CNN confirmed the passing of Arizona Senator John McCain on August 25, 2018. Sen. McCain is a Vietnam veteran who survived five years as a prisoner of war. He ended up serving 30 years in Congress and later became the Republican nominee for president in 2008.

McCain was originally diagnosed with brain cancer last summer. McCain originally went to a hospital to remove a blood clot above his left eye, when doctors discovered the cancerous tumor. He immediately returned to Congress after surgery to take part in the Senate's health care debate.

Senator McCain spent the past few months away from Congress and out of the public eye, in Arizona reflecting on his life and spending time with close friends and former political rivals.

McCain published a memoir in May saying he hated to leave the world but had no complaints. McCain said he's lived well and deprived of all comforts. He's experienced the darkest of times and the highest exultation.

John McCain absent from Congress but still fought bad policies

Senator McCain had been absent from Washington since last December, leaving a void in the Senate he walked for decades. Despite being away from DC, he still managed to blast Pres. Donald Trump on Twitter, posting statements that showed he was still strong enough to put up a political fight. McCain was against Trump's "America First," policy saying it was a clear shift from the values of and traditions of the leadership that he saw epitomized in the country.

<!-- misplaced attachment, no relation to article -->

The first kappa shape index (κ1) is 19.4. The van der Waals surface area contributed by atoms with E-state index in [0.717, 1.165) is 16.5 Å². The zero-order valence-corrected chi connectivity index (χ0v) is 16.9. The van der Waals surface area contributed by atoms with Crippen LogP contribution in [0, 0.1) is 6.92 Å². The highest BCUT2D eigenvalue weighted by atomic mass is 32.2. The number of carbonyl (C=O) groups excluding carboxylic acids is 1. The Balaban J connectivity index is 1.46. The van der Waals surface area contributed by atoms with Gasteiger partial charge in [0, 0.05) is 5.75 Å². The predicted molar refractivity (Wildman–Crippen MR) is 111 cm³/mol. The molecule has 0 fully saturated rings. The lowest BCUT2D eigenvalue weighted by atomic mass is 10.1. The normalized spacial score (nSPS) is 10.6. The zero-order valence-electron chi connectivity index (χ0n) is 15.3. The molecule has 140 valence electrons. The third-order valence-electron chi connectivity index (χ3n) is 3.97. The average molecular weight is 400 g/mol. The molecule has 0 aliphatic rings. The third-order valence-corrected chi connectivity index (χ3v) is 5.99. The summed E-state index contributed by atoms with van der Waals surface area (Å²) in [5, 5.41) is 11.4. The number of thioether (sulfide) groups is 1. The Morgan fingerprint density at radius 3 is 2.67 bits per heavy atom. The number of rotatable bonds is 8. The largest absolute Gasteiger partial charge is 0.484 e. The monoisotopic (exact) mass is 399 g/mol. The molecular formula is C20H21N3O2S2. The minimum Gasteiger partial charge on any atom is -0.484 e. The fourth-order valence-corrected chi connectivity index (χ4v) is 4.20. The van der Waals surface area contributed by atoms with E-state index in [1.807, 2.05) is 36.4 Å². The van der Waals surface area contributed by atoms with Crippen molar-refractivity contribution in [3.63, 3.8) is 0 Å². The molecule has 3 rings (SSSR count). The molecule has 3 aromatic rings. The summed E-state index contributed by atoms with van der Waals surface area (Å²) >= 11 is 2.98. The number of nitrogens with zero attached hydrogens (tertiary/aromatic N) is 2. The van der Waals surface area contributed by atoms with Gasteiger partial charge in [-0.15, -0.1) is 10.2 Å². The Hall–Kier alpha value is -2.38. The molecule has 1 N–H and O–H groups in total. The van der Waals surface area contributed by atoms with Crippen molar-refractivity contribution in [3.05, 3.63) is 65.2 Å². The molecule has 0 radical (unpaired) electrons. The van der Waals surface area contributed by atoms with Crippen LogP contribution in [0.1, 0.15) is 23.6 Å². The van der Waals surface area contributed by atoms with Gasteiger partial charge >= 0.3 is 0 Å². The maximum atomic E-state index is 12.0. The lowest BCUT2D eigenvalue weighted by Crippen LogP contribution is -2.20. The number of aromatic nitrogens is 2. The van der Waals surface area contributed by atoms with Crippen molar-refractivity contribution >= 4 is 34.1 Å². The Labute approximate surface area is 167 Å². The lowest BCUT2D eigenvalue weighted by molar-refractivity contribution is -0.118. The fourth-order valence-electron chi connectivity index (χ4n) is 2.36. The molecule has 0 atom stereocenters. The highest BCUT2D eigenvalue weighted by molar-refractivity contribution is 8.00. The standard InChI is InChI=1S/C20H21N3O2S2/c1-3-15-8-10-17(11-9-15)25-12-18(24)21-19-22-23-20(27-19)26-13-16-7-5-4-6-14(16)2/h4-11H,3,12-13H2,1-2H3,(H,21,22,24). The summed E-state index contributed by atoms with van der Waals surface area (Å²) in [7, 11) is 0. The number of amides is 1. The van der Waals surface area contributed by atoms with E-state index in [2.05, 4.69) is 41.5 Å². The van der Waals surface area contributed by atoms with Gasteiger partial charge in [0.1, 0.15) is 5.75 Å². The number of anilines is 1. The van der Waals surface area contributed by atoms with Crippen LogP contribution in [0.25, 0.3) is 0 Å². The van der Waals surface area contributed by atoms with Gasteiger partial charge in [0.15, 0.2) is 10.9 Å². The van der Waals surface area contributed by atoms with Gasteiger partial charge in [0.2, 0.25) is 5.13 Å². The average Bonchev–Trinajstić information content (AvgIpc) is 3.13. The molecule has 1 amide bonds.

Fox News has reported that Senator McCain had been planning his funeral for the last year, and he has invited many of his political allies and rivals. However, he and his family made it clear that President Trump is not invited.

The McCain family have requested former Presidents Barack Obama and George W. Bush give euologies.

McCain fell short of ultimate political prize

Senator McCain ended up losing two presidential campaigns but fell short of becoming President of the United States. His legacy once seemed to be the perfect fit for president. McCain got involved in politics after coming home from Vietnam.

John was a major anomaly in the Republican party, becoming one of a select few willing to criticize President Trump. John McCain first served as a Navy Senate liaison, ending up taking over the seat held by Barry Goldwater. He did not always see eye-to-eye with his fellow Republicans. He blasted former Defense Secretary Donald Rumsfeld for not having enough troops in Iraq. McCain leaves behind his wife Cindy, seven children and five grandchildren.